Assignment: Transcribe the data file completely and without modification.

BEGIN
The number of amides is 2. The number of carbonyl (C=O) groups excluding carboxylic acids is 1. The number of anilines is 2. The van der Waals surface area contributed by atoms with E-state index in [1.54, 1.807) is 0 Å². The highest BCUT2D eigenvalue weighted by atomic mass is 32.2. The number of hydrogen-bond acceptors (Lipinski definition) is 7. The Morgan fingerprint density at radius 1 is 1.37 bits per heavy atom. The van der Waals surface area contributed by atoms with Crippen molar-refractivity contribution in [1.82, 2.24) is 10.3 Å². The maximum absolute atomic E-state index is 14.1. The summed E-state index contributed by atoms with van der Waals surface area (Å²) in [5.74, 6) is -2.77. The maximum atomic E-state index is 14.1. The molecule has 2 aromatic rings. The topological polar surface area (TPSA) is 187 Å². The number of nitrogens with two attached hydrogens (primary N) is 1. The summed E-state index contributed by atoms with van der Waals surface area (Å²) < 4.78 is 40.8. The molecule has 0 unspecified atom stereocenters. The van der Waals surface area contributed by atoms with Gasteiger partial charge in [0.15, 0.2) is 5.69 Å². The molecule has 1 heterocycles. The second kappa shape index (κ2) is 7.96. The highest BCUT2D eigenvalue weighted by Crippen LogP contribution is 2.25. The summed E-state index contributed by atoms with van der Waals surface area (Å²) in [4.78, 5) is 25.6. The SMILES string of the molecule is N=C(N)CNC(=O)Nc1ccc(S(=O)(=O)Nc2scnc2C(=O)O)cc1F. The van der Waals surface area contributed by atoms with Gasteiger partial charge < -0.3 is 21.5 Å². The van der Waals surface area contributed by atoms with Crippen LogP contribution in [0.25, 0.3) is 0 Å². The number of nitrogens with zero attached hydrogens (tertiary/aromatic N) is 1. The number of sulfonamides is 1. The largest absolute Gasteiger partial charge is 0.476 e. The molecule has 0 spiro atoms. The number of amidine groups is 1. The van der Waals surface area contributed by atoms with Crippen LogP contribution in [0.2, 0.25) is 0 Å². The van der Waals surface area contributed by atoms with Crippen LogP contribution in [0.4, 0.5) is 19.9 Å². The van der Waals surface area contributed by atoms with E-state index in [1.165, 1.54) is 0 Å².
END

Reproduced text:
The number of amides is 2. The number of carbonyl (C=O) groups excluding carboxylic acids is 1. The number of anilines is 2. The van der Waals surface area contributed by atoms with E-state index in [1.54, 1.807) is 0 Å². The highest BCUT2D eigenvalue weighted by atomic mass is 32.2. The number of hydrogen-bond acceptors (Lipinski definition) is 7. The Morgan fingerprint density at radius 1 is 1.37 bits per heavy atom. The van der Waals surface area contributed by atoms with Crippen molar-refractivity contribution in [1.82, 2.24) is 10.3 Å². The maximum absolute atomic E-state index is 14.1. The summed E-state index contributed by atoms with van der Waals surface area (Å²) in [5.74, 6) is -2.77. The maximum atomic E-state index is 14.1. The molecule has 2 aromatic rings. The topological polar surface area (TPSA) is 187 Å². The number of nitrogens with two attached hydrogens (primary N) is 1. The summed E-state index contributed by atoms with van der Waals surface area (Å²) < 4.78 is 40.8. The molecule has 0 unspecified atom stereocenters. The van der Waals surface area contributed by atoms with Gasteiger partial charge in [0.15, 0.2) is 5.69 Å². The molecule has 1 heterocycles. The second kappa shape index (κ2) is 7.96. The highest BCUT2D eigenvalue weighted by Crippen LogP contribution is 2.25. The summed E-state index contributed by atoms with van der Waals surface area (Å²) in [4.78, 5) is 25.6. The SMILES string of the molecule is N=C(N)CNC(=O)Nc1ccc(S(=O)(=O)Nc2scnc2C(=O)O)cc1F. The van der Waals surface area contributed by atoms with Gasteiger partial charge < -0.3 is 21.5 Å². The van der Waals surface area contributed by atoms with Crippen LogP contribution in [0.25, 0.3) is 0 Å². The number of nitrogens with zero attached hydrogens (tertiary/aromatic N) is 1. The number of sulfonamides is 1. The largest absolute Gasteiger partial charge is 0.476 e. The molecule has 0 spiro atoms. The number of amidine groups is 1. The van der Waals surface area contributed by atoms with Crippen LogP contribution in [0.2, 0.25) is 0 Å². The van der Waals surface area contributed by atoms with Crippen LogP contribution in [0.4, 0.5) is 19.9 Å². The van der Waals surface area contributed by atoms with E-state index in [1.165, 1.54) is 0 Å².